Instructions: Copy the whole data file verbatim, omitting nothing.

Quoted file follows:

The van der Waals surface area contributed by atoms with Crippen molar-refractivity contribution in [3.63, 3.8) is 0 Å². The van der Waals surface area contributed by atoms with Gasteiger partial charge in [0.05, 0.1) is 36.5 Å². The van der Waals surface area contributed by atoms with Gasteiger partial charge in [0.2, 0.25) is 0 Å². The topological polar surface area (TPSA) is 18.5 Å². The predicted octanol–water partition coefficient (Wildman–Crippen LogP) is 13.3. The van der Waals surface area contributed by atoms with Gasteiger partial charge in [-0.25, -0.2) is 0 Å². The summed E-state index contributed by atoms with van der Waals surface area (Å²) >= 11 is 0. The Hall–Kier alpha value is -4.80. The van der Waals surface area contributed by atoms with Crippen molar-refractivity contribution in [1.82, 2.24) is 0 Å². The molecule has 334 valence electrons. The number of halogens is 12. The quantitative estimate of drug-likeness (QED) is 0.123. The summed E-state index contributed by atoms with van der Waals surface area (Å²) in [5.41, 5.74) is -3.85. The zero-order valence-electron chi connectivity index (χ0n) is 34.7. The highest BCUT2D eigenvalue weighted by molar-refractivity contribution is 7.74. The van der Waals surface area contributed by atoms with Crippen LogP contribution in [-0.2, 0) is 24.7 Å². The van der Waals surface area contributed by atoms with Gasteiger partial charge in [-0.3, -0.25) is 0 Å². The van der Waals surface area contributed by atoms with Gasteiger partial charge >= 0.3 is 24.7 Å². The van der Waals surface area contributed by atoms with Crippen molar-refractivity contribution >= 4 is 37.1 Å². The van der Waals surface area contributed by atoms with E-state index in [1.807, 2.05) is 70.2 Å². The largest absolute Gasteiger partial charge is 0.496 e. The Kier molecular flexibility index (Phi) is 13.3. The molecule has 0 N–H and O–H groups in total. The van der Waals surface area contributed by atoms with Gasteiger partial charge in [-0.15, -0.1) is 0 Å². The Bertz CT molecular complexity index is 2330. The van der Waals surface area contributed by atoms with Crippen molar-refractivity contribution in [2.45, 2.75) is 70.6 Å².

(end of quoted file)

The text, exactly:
The van der Waals surface area contributed by atoms with Crippen molar-refractivity contribution in [3.63, 3.8) is 0 Å². The van der Waals surface area contributed by atoms with Gasteiger partial charge in [0.05, 0.1) is 36.5 Å². The van der Waals surface area contributed by atoms with Gasteiger partial charge in [0.2, 0.25) is 0 Å². The topological polar surface area (TPSA) is 18.5 Å². The predicted octanol–water partition coefficient (Wildman–Crippen LogP) is 13.3. The van der Waals surface area contributed by atoms with Gasteiger partial charge in [-0.25, -0.2) is 0 Å². The summed E-state index contributed by atoms with van der Waals surface area (Å²) >= 11 is 0. The Hall–Kier alpha value is -4.80. The van der Waals surface area contributed by atoms with Crippen molar-refractivity contribution in [1.82, 2.24) is 0 Å². The molecule has 334 valence electrons. The number of halogens is 12. The quantitative estimate of drug-likeness (QED) is 0.123. The summed E-state index contributed by atoms with van der Waals surface area (Å²) in [5.41, 5.74) is -3.85. The zero-order valence-electron chi connectivity index (χ0n) is 34.7. The highest BCUT2D eigenvalue weighted by molar-refractivity contribution is 7.74. The van der Waals surface area contributed by atoms with Crippen LogP contribution in [-0.2, 0) is 24.7 Å². The van der Waals surface area contributed by atoms with Gasteiger partial charge in [-0.3, -0.25) is 0 Å². The van der Waals surface area contributed by atoms with Gasteiger partial charge >= 0.3 is 24.7 Å². The van der Waals surface area contributed by atoms with Crippen molar-refractivity contribution >= 4 is 37.1 Å². The van der Waals surface area contributed by atoms with E-state index in [1.807, 2.05) is 70.2 Å². The largest absolute Gasteiger partial charge is 0.496 e. The Kier molecular flexibility index (Phi) is 13.3. The molecule has 0 N–H and O–H groups in total. The van der Waals surface area contributed by atoms with Gasteiger partial charge in [-0.15, -0.1) is 0 Å². The Bertz CT molecular complexity index is 2330. The van der Waals surface area contributed by atoms with Crippen molar-refractivity contribution in [2.45, 2.75) is 70.6 Å².